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How New Virginia Majority is Building Power

by Eoin Higgins/Blue Tent

The New Virginia Majority, an organization dedicated to reshaping the Old Dominion’s political agenda and electorate, has had notable successes over the past few years in the commonwealth’s elections.

Founded in 2007 as a response to the difficulties faced by progressives in legislating at the state level, New Virginia Majority works to activate voters by implementing tactics learned in the trenches of community organizing. The group had notable success in 2017 and 2019, helping to turn both houses of the state legislature blue for 2020.

The group’s leader, Jon Liss, talked to Blue Tent about how he’s worked to develop the group’s mission and what’s ahead. 

Liss has a decades-long career in organizing in Virginia, beginning in the early 1980s, when he helped lead a local taxi drivers association. In 1987, Liss founded Tenants and Workers United, which he led until 2011. Liss later helped found New Virginia Majority and is the group’s co-executive director.  

Your organizing career has taken you from taxicabs to housing to electoral politics. Can you talk a little about that journey?

So some things have been constant. Early on, I recognized the importance of building power, organizing centered on working people, organizing centered on people of color. 

And then it’s gone through different steps along the way, some based in life circumstances. I was working to organize taxi drivers when I was a taxi driver. There was a nascent organization there and I sort of joined in. We were fighting for fair treatment for taxi drivers. You know, that would have been back in the early ’80s.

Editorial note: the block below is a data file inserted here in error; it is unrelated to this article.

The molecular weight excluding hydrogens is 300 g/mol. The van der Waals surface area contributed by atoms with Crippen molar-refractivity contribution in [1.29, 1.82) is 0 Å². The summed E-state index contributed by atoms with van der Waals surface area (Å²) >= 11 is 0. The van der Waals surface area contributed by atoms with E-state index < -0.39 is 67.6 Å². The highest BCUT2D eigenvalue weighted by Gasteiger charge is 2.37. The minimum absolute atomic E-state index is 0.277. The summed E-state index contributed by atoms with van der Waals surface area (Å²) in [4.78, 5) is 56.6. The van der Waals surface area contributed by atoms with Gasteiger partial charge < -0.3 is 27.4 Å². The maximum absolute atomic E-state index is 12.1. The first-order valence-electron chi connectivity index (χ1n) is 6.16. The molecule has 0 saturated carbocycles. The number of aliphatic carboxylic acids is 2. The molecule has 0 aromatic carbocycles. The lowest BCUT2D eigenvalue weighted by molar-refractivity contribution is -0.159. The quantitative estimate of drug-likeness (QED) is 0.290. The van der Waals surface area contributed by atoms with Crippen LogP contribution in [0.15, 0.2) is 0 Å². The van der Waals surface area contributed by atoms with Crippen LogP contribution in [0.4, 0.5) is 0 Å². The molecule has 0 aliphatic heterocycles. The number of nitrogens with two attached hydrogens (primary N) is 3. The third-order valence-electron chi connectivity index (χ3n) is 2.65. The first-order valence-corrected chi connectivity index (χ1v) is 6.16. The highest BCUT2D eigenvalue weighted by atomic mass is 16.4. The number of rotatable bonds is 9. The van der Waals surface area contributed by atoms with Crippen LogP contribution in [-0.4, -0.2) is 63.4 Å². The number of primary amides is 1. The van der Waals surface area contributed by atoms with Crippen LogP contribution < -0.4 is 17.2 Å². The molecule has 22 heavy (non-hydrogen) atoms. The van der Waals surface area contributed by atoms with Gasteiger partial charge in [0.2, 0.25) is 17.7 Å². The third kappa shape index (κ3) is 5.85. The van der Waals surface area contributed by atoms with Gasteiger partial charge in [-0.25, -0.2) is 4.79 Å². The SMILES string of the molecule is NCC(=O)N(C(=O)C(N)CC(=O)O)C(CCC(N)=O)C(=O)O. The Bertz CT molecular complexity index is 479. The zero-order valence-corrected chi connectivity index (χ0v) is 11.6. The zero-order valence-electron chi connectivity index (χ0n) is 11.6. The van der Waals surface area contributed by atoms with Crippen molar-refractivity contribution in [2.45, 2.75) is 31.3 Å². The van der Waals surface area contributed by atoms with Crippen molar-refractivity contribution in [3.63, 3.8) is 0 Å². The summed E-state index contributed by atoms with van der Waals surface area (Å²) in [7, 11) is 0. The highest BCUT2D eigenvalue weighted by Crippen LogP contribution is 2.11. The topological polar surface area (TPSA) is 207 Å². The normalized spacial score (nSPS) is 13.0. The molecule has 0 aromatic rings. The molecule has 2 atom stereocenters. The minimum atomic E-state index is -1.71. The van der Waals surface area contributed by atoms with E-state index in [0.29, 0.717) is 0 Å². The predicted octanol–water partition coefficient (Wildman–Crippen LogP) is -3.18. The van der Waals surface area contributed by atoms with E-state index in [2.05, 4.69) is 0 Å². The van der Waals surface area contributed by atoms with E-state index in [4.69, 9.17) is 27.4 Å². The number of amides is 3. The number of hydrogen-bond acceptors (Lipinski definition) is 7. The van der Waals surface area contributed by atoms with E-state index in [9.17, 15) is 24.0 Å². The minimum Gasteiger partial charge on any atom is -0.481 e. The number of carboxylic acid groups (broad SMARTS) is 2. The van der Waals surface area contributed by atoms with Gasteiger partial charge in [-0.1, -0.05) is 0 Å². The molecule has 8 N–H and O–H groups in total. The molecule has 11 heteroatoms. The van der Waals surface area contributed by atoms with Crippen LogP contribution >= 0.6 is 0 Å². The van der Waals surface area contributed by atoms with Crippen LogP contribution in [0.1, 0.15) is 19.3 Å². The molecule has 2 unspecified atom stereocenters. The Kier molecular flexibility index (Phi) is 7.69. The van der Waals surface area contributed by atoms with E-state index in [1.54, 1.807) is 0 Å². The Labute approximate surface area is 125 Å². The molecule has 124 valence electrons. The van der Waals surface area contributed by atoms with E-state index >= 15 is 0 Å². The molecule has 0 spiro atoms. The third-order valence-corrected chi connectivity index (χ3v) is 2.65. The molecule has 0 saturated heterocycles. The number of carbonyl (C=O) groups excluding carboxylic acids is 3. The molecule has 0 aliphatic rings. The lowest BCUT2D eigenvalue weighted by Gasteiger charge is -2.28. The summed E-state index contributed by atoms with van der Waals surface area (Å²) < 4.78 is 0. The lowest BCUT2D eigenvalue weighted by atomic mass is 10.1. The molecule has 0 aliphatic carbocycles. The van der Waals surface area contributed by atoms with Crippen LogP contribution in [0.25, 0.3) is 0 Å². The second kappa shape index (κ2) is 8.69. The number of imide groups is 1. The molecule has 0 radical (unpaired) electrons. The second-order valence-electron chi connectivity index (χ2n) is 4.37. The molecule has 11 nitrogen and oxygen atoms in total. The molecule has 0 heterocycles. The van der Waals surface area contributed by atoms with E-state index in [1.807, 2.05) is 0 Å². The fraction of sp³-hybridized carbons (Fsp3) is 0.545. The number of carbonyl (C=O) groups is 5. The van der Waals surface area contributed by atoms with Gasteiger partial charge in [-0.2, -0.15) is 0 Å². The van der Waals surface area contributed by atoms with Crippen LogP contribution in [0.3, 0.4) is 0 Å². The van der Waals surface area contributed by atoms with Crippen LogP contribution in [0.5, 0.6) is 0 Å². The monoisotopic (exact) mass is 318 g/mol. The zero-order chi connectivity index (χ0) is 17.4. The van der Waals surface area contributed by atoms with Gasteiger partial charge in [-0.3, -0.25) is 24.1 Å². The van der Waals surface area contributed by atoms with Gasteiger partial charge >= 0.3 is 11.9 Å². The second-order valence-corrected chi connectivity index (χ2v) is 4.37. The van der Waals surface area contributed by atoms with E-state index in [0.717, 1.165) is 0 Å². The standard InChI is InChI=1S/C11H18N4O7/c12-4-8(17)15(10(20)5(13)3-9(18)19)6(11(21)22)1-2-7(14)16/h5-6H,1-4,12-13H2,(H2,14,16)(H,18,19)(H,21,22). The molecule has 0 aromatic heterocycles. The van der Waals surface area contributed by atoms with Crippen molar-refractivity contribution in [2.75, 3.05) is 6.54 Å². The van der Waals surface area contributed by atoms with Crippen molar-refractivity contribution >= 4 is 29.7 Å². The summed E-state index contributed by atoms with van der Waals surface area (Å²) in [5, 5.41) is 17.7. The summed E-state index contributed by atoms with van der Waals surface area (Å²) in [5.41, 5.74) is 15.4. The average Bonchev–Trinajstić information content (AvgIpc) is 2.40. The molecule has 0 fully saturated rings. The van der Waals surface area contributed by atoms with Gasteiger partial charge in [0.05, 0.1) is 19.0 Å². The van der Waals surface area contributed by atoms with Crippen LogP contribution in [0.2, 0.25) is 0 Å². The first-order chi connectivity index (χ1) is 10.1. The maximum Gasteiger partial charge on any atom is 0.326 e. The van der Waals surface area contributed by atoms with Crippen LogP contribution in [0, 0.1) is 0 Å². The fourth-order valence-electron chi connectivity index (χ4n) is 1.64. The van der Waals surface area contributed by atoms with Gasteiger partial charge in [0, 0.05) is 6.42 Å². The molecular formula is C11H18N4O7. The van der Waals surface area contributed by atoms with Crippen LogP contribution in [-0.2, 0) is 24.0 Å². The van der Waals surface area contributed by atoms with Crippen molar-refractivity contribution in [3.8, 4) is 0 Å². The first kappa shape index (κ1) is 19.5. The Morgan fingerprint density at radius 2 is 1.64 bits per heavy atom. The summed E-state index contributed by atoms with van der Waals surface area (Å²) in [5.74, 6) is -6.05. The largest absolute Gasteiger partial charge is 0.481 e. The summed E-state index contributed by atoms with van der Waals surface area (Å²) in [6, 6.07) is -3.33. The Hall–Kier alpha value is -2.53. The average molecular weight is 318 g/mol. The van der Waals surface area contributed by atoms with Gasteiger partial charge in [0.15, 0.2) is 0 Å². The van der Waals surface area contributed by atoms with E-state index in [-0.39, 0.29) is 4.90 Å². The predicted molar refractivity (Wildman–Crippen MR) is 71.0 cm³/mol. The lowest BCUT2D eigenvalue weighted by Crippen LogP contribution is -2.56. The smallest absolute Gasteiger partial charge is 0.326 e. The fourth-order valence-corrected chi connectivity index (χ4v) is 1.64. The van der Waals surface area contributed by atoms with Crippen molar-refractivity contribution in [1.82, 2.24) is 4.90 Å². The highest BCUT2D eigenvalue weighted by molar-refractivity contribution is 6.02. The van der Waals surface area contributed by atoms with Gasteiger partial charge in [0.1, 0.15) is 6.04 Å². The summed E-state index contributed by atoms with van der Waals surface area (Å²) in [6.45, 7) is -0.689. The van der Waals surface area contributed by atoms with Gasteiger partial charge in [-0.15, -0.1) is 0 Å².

And then other things were a more conscious choice. So Tenants and Workers United started to organize residents against the planned mass eviction of 8,000 people in one neighborhood. We sort of built that, over time, and that became an incorporated nonprofit and eventually became my employer. 

And as that work progressed, we realized we needed state-level power if we were going to address housing and other crises that we were confronting. We did a couple years of demographic and political analysis and created the New Virginia Majority as our response to a lack of power at the local level and to transform the state as well as the bigger world. 

New Virginia Majority has had success at the statewide level. What lessons should organizers draw from your approach?

One I would say is use strategic analysis; looking at details like who lives where, anything from voting patterns, to the political economy, to the rising sea level in Virginia—there’s just a bunch of things people should be looking at and not just wing it.

Two is the critical importance of building a base centered on working-class people of color in the beginning and building from there. That’s been consistent.

And then the lesson of the last 10 years and the last three years is the relationship and the need for a relationship between electoral and deep organizing. You need both in relationship to each other. 

That’s been the breakthrough of New Virginia Majority, that approach to organizing. 

There’s no magic formula—if there was, we’d all be doing it!—but I think there’s a methodology, there’s a deep analysis that needs to happen everywhere you are, whether it’s Kentucky or Tennessee. They’re in very different situations, the election world, who the social base would be, but it’s about the constellation of people you want to bring together. 

So yes, it’s very different, but I think the methodology is very similar. People might end up with different types of organizations in different places. 

One thing that’s implied by the name New Majority is that people have to be thinking about how to unite around a new majority, how to pull together that constellation of class, race, gender. It’s about bringing people together with an eye toward building power in their state and a contribution to a larger national effort.